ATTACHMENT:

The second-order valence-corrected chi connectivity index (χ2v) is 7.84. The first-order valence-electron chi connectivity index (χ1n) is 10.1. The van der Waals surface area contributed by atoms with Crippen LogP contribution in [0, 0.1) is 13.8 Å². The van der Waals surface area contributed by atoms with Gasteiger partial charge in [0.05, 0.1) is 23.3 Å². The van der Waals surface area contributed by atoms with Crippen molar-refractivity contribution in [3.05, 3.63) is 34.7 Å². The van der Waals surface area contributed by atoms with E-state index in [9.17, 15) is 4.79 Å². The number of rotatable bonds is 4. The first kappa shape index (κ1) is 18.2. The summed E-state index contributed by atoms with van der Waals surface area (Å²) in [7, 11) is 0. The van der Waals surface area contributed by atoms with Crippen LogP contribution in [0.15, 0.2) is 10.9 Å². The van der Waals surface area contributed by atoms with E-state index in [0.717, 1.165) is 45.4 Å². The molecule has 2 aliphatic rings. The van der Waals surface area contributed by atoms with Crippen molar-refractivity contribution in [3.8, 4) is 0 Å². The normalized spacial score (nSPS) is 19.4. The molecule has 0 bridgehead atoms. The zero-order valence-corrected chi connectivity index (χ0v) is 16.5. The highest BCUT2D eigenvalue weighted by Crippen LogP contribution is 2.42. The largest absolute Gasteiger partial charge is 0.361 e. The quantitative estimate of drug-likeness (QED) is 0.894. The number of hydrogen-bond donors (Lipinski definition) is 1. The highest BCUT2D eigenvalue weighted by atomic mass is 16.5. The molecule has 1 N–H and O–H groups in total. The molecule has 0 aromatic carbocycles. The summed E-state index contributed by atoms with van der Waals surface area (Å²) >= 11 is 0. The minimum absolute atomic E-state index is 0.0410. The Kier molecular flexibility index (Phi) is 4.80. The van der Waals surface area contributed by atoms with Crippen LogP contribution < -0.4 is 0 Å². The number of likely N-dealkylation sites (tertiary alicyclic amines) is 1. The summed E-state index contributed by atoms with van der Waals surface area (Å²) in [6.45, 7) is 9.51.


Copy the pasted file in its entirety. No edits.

The second-order valence-corrected chi connectivity index (χ2v) is 7.84. The first-order valence-electron chi connectivity index (χ1n) is 10.1. The van der Waals surface area contributed by atoms with Crippen LogP contribution in [0, 0.1) is 13.8 Å². The van der Waals surface area contributed by atoms with Gasteiger partial charge in [0.05, 0.1) is 23.3 Å². The van der Waals surface area contributed by atoms with Crippen molar-refractivity contribution in [3.05, 3.63) is 34.7 Å². The van der Waals surface area contributed by atoms with E-state index in [9.17, 15) is 4.79 Å². The number of rotatable bonds is 4. The first kappa shape index (κ1) is 18.2. The summed E-state index contributed by atoms with van der Waals surface area (Å²) in [7, 11) is 0. The van der Waals surface area contributed by atoms with Crippen LogP contribution in [0.15, 0.2) is 10.9 Å². The van der Waals surface area contributed by atoms with E-state index in [0.717, 1.165) is 45.4 Å². The molecule has 2 aliphatic rings. The van der Waals surface area contributed by atoms with Crippen molar-refractivity contribution in [3.8, 4) is 0 Å². The normalized spacial score (nSPS) is 19.4. The molecule has 0 bridgehead atoms. The zero-order valence-corrected chi connectivity index (χ0v) is 16.5. The highest BCUT2D eigenvalue weighted by Crippen LogP contribution is 2.42. The largest absolute Gasteiger partial charge is 0.361 e. The quantitative estimate of drug-likeness (QED) is 0.894. The number of hydrogen-bond donors (Lipinski definition) is 1. The highest BCUT2D eigenvalue weighted by atomic mass is 16.5. The molecule has 1 N–H and O–H groups in total. The molecule has 0 aromatic carbocycles. The summed E-state index contributed by atoms with van der Waals surface area (Å²) >= 11 is 0. The minimum absolute atomic E-state index is 0.0410. The Kier molecular flexibility index (Phi) is 4.80. The van der Waals surface area contributed by atoms with Crippen LogP contribution < -0.4 is 0 Å². The number of likely N-dealkylation sites (tertiary alicyclic amines) is 1. The summed E-state index contributed by atoms with van der Waals surface area (Å²) in [6.45, 7) is 9.51.